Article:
Packet Recorder Project – Jay’s Planning Stage

Packet Recorder Project – Jay’s Planning Stage

The Task Ahead

Your task, Jay, should you choose to accept it, is to design and build a high-speed packet recorder that is capable of capturing and analysing captured network traffic packets.

As always, should your device fail to match the requirements or, indeed, fail to work, the team will disavow any knowledge of your failed proceedings. You have been provided all the tools necessary to complete you mission. This blog will self-destruct at the end of the last paragraph. Good luck, Jay!

My mission

My mission is set, I know what I must do.

Day 1

Where do I start…? Hardware? Learning the software? Maybe I’ll configure a virtual server? Let’s start with creating a plan of action first.

Phase 1; lets design our server. My server will contain an AMD Ryzen 3 Central Processing Unit, so let’s build the server around this.

My components:

  • AMD Ryzen 3 1300x CPU
  • 240GB Gigabyte SSD
  • 16GB x DDR Corsair RAM
  • Asus ROG Motherboard STRIX B450-F
  • Case
  • PSU
  • DAG card

I’ve chosen these components based on a few variables. The first was form factor, I would love for this device to be as small as possible to allow it to be easily portable, so, I’ve taken the size of the DAG card I’ve been given and found that I can use a Micro ITX Motherboard and still have accessibility to all my other components on the motherboard. Another variable I took into consideration whilst finding the components was, the device being able to maintain it’s ability to analyse packets. I needed for it to be future proofed. I found all the minimum requirements for a device like this, and then found a compatible piece of hardware that could do double the requirement. Price also was a factor in my decision making for these components. I needed to fall under budget, and still produce a good enough device that can perform. So, I made sure each piece of hardware had a good virtual benchmark with the other components whilst being priced well enough to land the overall device under budget.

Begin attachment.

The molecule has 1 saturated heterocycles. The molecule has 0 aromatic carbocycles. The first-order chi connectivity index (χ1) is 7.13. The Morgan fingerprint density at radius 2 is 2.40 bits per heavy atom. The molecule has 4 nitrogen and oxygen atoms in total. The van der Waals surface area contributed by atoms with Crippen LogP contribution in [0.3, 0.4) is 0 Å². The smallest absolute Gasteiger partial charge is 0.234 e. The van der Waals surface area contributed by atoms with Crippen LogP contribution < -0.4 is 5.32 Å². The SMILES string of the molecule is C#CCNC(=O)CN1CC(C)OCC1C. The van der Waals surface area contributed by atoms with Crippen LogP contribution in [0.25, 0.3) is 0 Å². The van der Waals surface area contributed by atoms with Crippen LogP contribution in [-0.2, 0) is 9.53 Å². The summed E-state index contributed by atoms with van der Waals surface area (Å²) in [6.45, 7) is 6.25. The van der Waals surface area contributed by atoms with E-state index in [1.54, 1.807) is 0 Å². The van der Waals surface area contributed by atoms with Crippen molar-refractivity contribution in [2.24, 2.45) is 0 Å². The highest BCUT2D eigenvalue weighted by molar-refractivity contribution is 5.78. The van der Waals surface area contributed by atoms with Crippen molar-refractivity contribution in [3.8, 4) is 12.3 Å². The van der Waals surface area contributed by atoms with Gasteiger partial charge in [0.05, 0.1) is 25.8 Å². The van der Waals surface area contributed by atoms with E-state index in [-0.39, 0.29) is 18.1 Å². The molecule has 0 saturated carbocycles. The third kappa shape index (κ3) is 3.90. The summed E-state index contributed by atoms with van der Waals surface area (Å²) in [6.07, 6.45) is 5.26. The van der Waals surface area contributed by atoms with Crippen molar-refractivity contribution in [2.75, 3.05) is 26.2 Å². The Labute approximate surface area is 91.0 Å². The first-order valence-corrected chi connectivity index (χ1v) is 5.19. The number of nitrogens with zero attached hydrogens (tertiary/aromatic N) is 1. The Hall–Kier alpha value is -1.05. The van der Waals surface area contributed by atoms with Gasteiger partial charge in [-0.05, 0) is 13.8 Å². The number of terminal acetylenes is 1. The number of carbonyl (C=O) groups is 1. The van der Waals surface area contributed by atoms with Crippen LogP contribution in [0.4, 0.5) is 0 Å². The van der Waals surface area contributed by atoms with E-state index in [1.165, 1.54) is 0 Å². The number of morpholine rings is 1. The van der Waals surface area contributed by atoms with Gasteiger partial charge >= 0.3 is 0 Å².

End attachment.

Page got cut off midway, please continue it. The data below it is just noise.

Another part of the checks I’ve had to go through is the compatibility between hardware, some components just wont work well, or at all, with each other. I initially checked the overall voltage needed to power the finished device and compared this to the Power Supply Unit; I did this to ensure my PSU can sufficiently provide enough power to all the components. Once this was done, I began to check that my Motherboard allowed for two ram slots, multiple PCI express expansion slots and would allow them all to fit into a small enough chassis when complete.

This has been Day 1 of the build.


Author: Jay Dare – Apprentice Technical Consultant